As Mr. Bowers pointed out, you have to get the neck up higher, your thumb behind the neck, and your wrist under the level of the neck. My 1st two paragraphs explain why that is absolutely so.

Try fingering your chord shapes with your fingertips aimed as I have said above. You'll quickly see how to set your thumb and wrist location to make that happen.
Last edited by Captaincranky at Mar 12, 2015,
#5
while practice will help, and proper position not only helps make chords cleaner but can protect your wrist from injury, but have you tried a guitar with a wider neck?
Quote by Skeet UK
I just looked in my Oxford English Dictionary and under "Acoustic Guitar", there was your Avatar and an email address!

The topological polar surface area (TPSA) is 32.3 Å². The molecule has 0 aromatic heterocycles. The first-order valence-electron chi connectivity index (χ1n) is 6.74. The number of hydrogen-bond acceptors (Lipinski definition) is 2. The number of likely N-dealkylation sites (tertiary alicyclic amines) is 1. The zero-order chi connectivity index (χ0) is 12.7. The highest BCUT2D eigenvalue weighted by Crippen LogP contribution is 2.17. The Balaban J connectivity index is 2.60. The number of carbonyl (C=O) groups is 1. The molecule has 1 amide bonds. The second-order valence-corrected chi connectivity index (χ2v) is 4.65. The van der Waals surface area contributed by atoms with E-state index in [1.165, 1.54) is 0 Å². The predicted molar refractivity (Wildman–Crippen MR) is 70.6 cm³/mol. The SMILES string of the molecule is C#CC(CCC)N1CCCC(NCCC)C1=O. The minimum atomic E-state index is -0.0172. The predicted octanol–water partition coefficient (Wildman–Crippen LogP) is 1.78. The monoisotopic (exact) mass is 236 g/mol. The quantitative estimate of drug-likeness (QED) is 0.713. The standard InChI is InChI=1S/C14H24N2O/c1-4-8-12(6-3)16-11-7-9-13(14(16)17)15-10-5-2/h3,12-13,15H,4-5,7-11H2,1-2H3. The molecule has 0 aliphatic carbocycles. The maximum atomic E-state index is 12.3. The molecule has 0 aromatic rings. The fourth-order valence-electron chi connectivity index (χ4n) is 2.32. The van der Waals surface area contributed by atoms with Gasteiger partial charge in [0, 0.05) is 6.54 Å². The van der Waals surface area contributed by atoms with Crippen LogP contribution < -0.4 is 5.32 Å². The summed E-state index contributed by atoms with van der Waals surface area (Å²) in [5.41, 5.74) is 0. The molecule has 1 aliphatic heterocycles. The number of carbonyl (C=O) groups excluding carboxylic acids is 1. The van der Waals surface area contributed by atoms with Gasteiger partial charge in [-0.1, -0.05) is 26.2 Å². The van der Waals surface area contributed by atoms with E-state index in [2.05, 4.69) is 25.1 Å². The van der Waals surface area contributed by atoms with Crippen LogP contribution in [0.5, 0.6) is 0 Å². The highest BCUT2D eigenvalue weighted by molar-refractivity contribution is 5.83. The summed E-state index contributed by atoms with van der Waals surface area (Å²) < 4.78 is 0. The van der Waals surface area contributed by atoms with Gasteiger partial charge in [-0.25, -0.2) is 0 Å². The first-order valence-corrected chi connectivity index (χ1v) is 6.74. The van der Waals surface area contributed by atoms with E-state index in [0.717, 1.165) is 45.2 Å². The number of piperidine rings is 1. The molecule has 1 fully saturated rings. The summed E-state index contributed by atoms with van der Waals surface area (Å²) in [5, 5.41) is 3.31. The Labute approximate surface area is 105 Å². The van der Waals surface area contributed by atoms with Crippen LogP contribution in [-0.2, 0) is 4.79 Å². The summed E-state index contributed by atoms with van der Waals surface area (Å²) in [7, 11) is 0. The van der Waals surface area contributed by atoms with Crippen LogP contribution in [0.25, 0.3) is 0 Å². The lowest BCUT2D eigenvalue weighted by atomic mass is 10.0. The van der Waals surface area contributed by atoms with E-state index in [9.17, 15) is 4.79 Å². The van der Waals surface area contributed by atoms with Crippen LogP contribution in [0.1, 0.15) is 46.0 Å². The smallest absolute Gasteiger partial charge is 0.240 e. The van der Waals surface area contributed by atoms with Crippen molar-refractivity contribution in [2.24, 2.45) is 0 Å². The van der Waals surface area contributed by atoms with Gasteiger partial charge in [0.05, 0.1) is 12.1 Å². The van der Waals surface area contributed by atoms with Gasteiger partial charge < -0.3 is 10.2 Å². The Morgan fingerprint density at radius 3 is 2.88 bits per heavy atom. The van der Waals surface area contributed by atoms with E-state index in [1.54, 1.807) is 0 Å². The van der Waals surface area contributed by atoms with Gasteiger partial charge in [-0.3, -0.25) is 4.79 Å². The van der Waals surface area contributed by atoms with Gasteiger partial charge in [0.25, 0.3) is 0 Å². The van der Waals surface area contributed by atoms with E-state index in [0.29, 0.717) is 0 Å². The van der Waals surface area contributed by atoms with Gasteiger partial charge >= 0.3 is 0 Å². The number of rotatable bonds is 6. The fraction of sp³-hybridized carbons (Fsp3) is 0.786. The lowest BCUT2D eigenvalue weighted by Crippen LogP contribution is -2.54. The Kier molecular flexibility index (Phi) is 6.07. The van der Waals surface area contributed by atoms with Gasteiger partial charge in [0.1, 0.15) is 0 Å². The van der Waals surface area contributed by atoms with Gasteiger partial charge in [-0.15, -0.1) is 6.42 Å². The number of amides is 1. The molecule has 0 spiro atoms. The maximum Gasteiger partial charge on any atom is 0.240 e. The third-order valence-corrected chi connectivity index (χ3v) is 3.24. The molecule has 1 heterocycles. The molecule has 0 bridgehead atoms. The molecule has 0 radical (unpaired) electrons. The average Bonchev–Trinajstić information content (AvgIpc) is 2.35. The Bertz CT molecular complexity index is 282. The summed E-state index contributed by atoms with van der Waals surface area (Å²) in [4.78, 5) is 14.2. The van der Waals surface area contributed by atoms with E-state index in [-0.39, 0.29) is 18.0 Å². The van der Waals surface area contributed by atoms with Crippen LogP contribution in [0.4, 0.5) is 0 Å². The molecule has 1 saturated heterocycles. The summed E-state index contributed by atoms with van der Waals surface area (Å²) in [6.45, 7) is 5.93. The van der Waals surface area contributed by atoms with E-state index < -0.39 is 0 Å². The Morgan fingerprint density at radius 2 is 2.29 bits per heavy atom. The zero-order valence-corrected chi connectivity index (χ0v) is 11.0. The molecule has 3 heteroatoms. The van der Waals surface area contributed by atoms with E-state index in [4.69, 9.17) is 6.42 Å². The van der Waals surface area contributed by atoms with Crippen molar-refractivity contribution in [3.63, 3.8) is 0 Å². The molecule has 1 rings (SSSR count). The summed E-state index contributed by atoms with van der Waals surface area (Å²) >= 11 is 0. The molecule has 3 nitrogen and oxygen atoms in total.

#6
Quote by Captaincranky
One major, and critical technique issue, is the first finger joint, MUST be a true right angle to the fret board. It's something you'll likely have to pay attention to, as long as you play the guitar.

I's actually easier to fret notes with the fingertips at a lower angle, and hence the reason that so many people do it at the start, and revert back to it from time to time, even as more experienced players.

You'll find that if your fingertips are at a true right angle to the fret board when you play, you won't be fouling adjacent strings with tilted fingers.

As Mr. Bowers pointed out, you have to get the neck up higher, your thumb behind the neck, and your wrist under the level of the neck. My 1st two paragraphs explain why that is absolutely so.